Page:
Source: The National Archives, http://www.archives.gov/exhibits/charters/constitution_transcript.html
Source: The National Archives, http://www.archives.gov/exhibits/charters/constitution_amendments_11-27.html
2nd U.S. President
Thomas Jefferson ,
3rd U.S. President
2nd U.S. Vice-President
3rd U.S. Vice-President
Charles Cotesworth Pinckney,
Vice Presidential Candidate (1800)
What words and phrases stand out to you in the speech? Look especially at the second paragraph.
What is the overall tone of the address?
What are Jefferson’s likely motives in this speech?
Who is Jefferson’s audience?
How does Jefferson address both the political and electoral controversies associated with the election of 1800?
Manuscript section of Jefferson’s First Inaugural Address
(March 4, 1801)
What words are used to describe the election of 1800?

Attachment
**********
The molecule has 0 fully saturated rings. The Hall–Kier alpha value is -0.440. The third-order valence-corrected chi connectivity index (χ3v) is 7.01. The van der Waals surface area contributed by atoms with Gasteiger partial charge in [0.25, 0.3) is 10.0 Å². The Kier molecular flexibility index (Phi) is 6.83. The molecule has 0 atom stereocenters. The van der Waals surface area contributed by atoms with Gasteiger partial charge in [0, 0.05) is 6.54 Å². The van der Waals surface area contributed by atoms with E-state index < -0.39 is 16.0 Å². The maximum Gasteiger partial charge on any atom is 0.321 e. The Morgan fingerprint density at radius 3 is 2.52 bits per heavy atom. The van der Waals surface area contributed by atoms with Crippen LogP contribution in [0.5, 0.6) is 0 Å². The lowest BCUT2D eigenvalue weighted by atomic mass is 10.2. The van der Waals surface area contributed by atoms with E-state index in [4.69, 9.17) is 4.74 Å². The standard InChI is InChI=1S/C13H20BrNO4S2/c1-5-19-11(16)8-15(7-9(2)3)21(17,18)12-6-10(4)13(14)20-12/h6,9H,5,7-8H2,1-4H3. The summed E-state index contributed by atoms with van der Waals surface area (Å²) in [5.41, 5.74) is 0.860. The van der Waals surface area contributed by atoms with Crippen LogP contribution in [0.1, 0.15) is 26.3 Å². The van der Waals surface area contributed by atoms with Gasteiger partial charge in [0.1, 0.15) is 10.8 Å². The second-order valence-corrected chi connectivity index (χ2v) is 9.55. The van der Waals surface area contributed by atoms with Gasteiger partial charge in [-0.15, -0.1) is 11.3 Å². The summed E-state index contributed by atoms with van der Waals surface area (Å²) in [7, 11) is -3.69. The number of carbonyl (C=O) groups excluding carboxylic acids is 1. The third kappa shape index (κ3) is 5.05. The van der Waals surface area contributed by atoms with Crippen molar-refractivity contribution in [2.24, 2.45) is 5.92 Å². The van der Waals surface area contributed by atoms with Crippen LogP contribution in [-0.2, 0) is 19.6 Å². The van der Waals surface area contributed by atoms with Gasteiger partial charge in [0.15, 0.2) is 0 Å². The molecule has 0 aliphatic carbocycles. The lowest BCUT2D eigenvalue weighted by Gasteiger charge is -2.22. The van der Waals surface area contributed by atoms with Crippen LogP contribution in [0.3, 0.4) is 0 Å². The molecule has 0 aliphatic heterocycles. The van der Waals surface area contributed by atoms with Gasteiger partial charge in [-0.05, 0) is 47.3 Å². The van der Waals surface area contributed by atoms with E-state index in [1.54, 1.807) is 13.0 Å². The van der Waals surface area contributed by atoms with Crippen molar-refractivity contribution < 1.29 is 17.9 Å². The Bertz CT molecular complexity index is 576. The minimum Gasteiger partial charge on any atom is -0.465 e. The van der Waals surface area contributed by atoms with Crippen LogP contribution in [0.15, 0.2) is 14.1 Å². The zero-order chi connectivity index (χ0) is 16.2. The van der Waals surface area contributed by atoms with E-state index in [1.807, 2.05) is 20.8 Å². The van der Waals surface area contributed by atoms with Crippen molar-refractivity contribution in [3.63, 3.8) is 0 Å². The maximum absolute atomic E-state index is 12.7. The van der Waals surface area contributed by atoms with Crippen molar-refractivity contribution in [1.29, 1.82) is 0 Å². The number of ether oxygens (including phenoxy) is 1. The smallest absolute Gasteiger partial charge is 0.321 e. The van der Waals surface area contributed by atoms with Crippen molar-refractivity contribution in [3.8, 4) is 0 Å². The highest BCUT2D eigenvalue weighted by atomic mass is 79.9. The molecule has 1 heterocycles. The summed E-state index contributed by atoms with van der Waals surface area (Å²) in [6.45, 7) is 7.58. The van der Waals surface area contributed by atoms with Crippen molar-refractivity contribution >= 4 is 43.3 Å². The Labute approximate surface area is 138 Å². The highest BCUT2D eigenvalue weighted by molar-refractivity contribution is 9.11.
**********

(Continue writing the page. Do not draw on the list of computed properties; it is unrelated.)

What was the impact of the election on the three branches of the national government?
What subject is the focus of the opening lines of the third paragraph? How did Jefferson handle this issue?
When was the letter written?
Why would Jefferson’s comments on the election and the national government still be considered significant?
What political/ideological conflicts persisted in the nearly two decades since Jefferson’s election as president in 1800?
First page of Jefferson’s letter to Judge Spencer Roane (September 6, 1819)
*John F. Kennedy’s speech to the Greater Houston Ministerial Association (September 12, 1960)
*Richard Nixon’s speech at Union Square in San Francisco (September 12, 1960)
*Kennedy campaign ads:
*Nixon campaign ads:
Stuart Carlson, Universal Press Syndicate, February 3, 2012
Michael Thompson, Detroit Free Press, 2010